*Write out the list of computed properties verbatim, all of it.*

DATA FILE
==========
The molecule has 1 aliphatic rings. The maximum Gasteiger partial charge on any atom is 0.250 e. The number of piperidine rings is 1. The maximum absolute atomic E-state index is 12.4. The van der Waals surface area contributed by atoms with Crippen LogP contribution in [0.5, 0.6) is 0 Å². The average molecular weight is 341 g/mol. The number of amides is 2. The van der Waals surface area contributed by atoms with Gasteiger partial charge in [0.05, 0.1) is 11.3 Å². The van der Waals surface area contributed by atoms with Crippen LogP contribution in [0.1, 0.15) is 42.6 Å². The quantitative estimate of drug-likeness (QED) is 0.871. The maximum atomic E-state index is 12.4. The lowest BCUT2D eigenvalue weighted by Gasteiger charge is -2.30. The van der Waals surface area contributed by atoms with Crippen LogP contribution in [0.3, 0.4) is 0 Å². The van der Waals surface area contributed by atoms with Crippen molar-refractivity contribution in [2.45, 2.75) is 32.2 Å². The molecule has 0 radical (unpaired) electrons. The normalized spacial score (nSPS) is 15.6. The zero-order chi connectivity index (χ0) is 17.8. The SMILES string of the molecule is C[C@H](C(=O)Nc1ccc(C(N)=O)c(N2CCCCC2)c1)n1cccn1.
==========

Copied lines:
The molecule has 1 aliphatic rings. The maximum Gasteiger partial charge on any atom is 0.250 e. The number of piperidine rings is 1. The maximum absolute atomic E-state index is 12.4. The van der Waals surface area contributed by atoms with Crippen LogP contribution in [0.5, 0.6) is 0 Å². The average molecular weight is 341 g/mol. The number of amides is 2. The van der Waals surface area contributed by atoms with Gasteiger partial charge in [0.05, 0.1) is 11.3 Å². The van der Waals surface area contributed by atoms with Crippen LogP contribution in [0.1, 0.15) is 42.6 Å². The quantitative estimate of drug-likeness (QED) is 0.871. The maximum atomic E-state index is 12.4. The lowest BCUT2D eigenvalue weighted by Gasteiger charge is -2.30. The van der Waals surface area contributed by atoms with Crippen LogP contribution in [0.3, 0.4) is 0 Å². The van der Waals surface area contributed by atoms with Crippen molar-refractivity contribution in [2.45, 2.75) is 32.2 Å². The molecule has 0 radical (unpaired) electrons. The normalized spacial score (nSPS) is 15.6. The zero-order chi connectivity index (χ0) is 17.8. The SMILES string of the molecule is C[C@H](C(=O)Nc1ccc(C(N)=O)c(N2CCCCC2)c1)n1cccn1.